[quote="Windmill, post:4, topic:309708"]
Unless you are a cleric or religious bound to pray the Hours, you can pray out of devotion whenever you want.
We can pray it as devotion, or we can pray it as liturgy and thereby choose to pray the Liturgy of the Hours in communion with the entire Church. In the latter case one is required to observe the verity of each hour but some flexibility is allowed.
To answer the OP's questions:
The OOR was meant to be prayed at any time; however it's historical root is in the office of Vigils (or Matins) of the pre-Vatican II tradition. Vigils is still part of the monastic tradition and many communities that use the LOTH instead of a monastic breviary will say it as Vigils, which is my own practice. There are even optional OT canticles in the back of the LOTH for use on Sundays, feasts and solemnities which in monastic and pre-Vatican II tradition had a "third nocturne".
Traditionally in monastic usage, Vigils was prayed during the night, and was ended by Lauds. Originally, Lauds was simply the last three "Laudate" psalms of Vigils (ps. 148, 149 and 150), which also happen to be the last psalms of the psalter. Eventually this morphed into two distinct Offices. Keep in mind that monastic time, before the invention of the clock, was very elastic, and the Office was different in summer and winter to account for the shorter nights of summer.
In modern usage, governed by a clock, the following approximate time ranges can be used:
OOR: any convenient time (one can join it to Lauds and form a more traditional office of "Matins" where the OOR is the "vigils" part and Morning Prayer is the "Lauds" part). If using it as a traditional night Office, it can be said the preceding evening either combined with or separately from Compline, during the middle of the night, or early in the morning. Let's assume it's said very early in the morning. A person's schedule could look like this:
Office of Readings: between 5 and 6 am
Lauds: between 6 and 8:30 am
Prime (first hour): abolished (but when in force, between 6 and 7 am)
Terce (third hour): between 8 and 10 am
Sext (sixth hour): between 11:30 am and 1 pm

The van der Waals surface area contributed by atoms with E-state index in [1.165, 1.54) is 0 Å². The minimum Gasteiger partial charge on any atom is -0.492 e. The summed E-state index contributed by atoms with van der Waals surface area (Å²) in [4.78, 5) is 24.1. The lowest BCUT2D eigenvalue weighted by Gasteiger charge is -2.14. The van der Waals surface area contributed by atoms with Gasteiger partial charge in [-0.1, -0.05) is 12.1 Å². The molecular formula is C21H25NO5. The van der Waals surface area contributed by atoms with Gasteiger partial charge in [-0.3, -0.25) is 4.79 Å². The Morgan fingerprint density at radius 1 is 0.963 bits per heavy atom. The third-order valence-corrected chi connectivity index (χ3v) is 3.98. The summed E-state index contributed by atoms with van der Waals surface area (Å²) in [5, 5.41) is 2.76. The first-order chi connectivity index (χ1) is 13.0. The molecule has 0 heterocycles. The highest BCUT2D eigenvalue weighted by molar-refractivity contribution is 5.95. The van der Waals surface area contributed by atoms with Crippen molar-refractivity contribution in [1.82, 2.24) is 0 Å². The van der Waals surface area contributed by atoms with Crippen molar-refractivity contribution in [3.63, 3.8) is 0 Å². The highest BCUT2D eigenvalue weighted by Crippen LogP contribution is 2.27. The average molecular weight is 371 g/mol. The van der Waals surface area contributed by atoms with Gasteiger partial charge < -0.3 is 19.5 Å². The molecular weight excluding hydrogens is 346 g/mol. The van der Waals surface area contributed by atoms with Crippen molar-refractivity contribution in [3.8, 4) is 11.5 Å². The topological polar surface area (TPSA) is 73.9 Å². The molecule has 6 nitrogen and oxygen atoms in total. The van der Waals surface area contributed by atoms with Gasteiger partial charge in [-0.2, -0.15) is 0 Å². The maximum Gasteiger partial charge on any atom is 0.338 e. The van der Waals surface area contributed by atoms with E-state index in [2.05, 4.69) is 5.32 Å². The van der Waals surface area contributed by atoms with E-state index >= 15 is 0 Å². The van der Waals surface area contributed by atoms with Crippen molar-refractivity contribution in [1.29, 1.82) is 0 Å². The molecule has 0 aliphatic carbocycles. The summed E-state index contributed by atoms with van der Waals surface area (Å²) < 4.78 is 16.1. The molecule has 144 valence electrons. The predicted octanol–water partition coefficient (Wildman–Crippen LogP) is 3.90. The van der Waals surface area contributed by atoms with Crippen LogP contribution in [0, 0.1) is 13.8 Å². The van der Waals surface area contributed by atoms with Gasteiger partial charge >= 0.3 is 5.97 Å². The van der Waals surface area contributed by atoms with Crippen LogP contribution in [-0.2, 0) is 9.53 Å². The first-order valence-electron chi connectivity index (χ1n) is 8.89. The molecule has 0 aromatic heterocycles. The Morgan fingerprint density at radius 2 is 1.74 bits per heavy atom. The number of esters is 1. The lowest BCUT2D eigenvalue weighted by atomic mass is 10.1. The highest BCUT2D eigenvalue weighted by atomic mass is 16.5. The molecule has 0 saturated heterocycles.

None (ninth hour): between 2 and 4 pm
Vespers (at the lighting of the lamps), between 4 and 7 pm (it is interesting to note that the Rule of St. Benedict called for the entire office of Vespers to be said in daylight, so it would be earlier in winter, later in summer).
Compline: before retiring for the night (in monastic usage, can be as early as 6:30 pm or 9 pm depending on when the community rises for Vigils).
Mid-day prayer can be said at any one of the three canonical daytime hours of Terce, Sext or None. Moreover, if one wants to observe all of the canonical daytime hours, one can use the complementary psalmody in each volume of the LOTH (the Gradual psalms). In that case one says the mid-day hour at one of the three, and the appropriate complementary psalms at the other two.
For the structure of the Office, the hymns are to be sung, if possible, or read/recited, if not. The antiphons are said at the beginning of each psalm, and optionally, at the end as well. Moreover, if a psalm is divided into segments, and an antiphon is suggested for each segment, it is permissible to recite the first antiphon only and pray the psalm through entirely under one antiphon and glory be.
To combine the OOR to Lauds to make a more traditional office of "Matins" (Vigils+Lauds), one would proceed as follows:
Hymn (either from the OOR or Morning Prayer)
Psalmody of the OOR
Bible reading and Responsory of the OOR
Patristic or hagiographic reading and responsory from the OOR
Optionally OT canticles for Sundays, feasts and solemnities only
Te Deum (if Sunday-except Lent, feast or solemnity)
1st psalm of Lauds (Morning Prayer) then the rest of Morning Prayer.
Hope this helps. The LOTH is a beautiful and very ancient tradition that goes back to the Desert Fathers, and which even had its roots in Jewish liturgy where psalms were prayed at morning and evening. I'm always thrilled when others decide to take up this tradition in their own prayer life, and am very grateful for the current LOTH which had, as one of its intended benefits,the bringing this rich tradition into the lives of the laity, instead of being limited to the clergy and religious as prior to Vatican II.